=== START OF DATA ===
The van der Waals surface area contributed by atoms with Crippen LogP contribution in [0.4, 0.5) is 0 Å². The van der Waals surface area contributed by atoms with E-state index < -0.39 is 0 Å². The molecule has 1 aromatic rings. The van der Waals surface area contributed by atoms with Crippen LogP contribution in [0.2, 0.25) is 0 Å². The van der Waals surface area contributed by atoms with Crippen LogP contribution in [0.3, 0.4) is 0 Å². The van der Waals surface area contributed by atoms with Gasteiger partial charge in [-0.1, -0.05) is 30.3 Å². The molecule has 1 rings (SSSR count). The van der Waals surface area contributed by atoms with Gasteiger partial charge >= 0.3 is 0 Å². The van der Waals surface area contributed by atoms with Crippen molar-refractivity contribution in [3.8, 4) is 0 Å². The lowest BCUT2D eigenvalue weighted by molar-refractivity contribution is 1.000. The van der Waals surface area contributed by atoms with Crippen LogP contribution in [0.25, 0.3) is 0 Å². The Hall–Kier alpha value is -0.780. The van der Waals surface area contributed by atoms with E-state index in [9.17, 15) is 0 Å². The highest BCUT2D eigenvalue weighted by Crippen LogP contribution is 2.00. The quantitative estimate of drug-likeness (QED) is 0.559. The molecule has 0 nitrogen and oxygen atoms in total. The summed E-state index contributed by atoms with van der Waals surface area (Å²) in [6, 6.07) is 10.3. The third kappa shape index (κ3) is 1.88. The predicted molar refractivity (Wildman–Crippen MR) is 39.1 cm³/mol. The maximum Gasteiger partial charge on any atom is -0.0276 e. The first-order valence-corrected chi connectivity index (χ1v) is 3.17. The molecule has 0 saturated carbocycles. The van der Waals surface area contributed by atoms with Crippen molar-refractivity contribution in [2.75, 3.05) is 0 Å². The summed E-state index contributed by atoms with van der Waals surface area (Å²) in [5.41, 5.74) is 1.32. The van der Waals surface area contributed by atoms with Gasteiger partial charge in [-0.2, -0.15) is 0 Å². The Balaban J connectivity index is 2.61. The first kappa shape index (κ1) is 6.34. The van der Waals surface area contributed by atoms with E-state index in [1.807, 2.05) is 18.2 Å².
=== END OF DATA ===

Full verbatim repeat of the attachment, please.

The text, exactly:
The van der Waals surface area contributed by atoms with Crippen LogP contribution in [0.4, 0.5) is 0 Å². The van der Waals surface area contributed by atoms with E-state index < -0.39 is 0 Å². The molecule has 1 aromatic rings. The van der Waals surface area contributed by atoms with Crippen LogP contribution in [0.2, 0.25) is 0 Å². The van der Waals surface area contributed by atoms with Crippen LogP contribution in [0.3, 0.4) is 0 Å². The van der Waals surface area contributed by atoms with Gasteiger partial charge in [-0.1, -0.05) is 30.3 Å². The molecule has 1 rings (SSSR count). The van der Waals surface area contributed by atoms with Gasteiger partial charge >= 0.3 is 0 Å². The van der Waals surface area contributed by atoms with Crippen molar-refractivity contribution in [3.8, 4) is 0 Å². The lowest BCUT2D eigenvalue weighted by molar-refractivity contribution is 1.000. The van der Waals surface area contributed by atoms with Crippen LogP contribution in [0.25, 0.3) is 0 Å². The Hall–Kier alpha value is -0.780. The van der Waals surface area contributed by atoms with E-state index in [9.17, 15) is 0 Å². The highest BCUT2D eigenvalue weighted by Crippen LogP contribution is 2.00. The quantitative estimate of drug-likeness (QED) is 0.559. The molecule has 0 nitrogen and oxygen atoms in total. The summed E-state index contributed by atoms with van der Waals surface area (Å²) in [6, 6.07) is 10.3. The third kappa shape index (κ3) is 1.88. The predicted molar refractivity (Wildman–Crippen MR) is 39.1 cm³/mol. The maximum Gasteiger partial charge on any atom is -0.0276 e. The first-order valence-corrected chi connectivity index (χ1v) is 3.17. The molecule has 0 saturated carbocycles. The van der Waals surface area contributed by atoms with Crippen molar-refractivity contribution in [2.75, 3.05) is 0 Å². The summed E-state index contributed by atoms with van der Waals surface area (Å²) in [5.41, 5.74) is 1.32. The van der Waals surface area contributed by atoms with Gasteiger partial charge in [-0.2, -0.15) is 0 Å². The Balaban J connectivity index is 2.61. The first kappa shape index (κ1) is 6.34. The van der Waals surface area contributed by atoms with E-state index in [1.807, 2.05) is 18.2 Å².